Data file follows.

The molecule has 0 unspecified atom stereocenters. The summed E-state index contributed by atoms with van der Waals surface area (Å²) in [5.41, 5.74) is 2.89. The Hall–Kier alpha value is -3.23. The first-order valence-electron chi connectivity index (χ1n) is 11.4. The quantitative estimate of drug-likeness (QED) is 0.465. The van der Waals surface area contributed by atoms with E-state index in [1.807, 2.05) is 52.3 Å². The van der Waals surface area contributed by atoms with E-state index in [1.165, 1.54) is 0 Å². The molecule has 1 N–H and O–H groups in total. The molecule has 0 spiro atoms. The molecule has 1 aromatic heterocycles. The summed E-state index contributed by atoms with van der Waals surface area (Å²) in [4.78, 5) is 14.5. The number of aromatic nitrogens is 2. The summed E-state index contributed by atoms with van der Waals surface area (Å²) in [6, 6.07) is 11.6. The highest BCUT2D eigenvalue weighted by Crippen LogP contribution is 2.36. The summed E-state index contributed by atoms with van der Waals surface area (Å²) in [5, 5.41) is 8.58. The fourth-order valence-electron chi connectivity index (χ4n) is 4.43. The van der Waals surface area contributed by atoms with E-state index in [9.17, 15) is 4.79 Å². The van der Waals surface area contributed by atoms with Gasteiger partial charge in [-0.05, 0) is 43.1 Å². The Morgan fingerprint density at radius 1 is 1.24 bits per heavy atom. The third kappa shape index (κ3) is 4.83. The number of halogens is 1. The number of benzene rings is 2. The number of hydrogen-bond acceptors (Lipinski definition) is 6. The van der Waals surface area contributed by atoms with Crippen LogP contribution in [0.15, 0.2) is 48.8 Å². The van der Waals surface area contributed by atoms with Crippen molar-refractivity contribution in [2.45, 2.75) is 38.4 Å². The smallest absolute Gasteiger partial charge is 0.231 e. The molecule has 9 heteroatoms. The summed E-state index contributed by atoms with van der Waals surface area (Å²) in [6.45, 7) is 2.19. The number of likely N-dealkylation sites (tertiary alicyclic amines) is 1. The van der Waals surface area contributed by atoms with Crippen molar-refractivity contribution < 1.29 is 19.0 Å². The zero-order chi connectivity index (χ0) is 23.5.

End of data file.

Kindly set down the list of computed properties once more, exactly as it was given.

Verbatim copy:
The molecule has 0 unspecified atom stereocenters. The summed E-state index contributed by atoms with van der Waals surface area (Å²) in [5.41, 5.74) is 2.89. The Hall–Kier alpha value is -3.23. The first-order valence-electron chi connectivity index (χ1n) is 11.4. The quantitative estimate of drug-likeness (QED) is 0.465. The van der Waals surface area contributed by atoms with E-state index in [1.807, 2.05) is 52.3 Å². The van der Waals surface area contributed by atoms with E-state index in [1.165, 1.54) is 0 Å². The molecule has 1 N–H and O–H groups in total. The molecule has 0 spiro atoms. The molecule has 1 aromatic heterocycles. The summed E-state index contributed by atoms with van der Waals surface area (Å²) in [4.78, 5) is 14.5. The number of aromatic nitrogens is 2. The summed E-state index contributed by atoms with van der Waals surface area (Å²) in [6, 6.07) is 11.6. The highest BCUT2D eigenvalue weighted by Crippen LogP contribution is 2.36. The summed E-state index contributed by atoms with van der Waals surface area (Å²) in [5, 5.41) is 8.58. The fourth-order valence-electron chi connectivity index (χ4n) is 4.43. The van der Waals surface area contributed by atoms with E-state index in [9.17, 15) is 4.79 Å². The van der Waals surface area contributed by atoms with Gasteiger partial charge in [-0.05, 0) is 43.1 Å². The Morgan fingerprint density at radius 1 is 1.24 bits per heavy atom. The third kappa shape index (κ3) is 4.83. The number of halogens is 1. The number of benzene rings is 2. The number of hydrogen-bond acceptors (Lipinski definition) is 6. The van der Waals surface area contributed by atoms with Crippen LogP contribution in [0.15, 0.2) is 48.8 Å². The van der Waals surface area contributed by atoms with Crippen molar-refractivity contribution in [2.45, 2.75) is 38.4 Å². The smallest absolute Gasteiger partial charge is 0.231 e. The molecule has 9 heteroatoms. The summed E-state index contributed by atoms with van der Waals surface area (Å²) in [6.45, 7) is 2.19. The number of likely N-dealkylation sites (tertiary alicyclic amines) is 1. The van der Waals surface area contributed by atoms with Crippen molar-refractivity contribution < 1.29 is 19.0 Å². The zero-order chi connectivity index (χ0) is 23.5.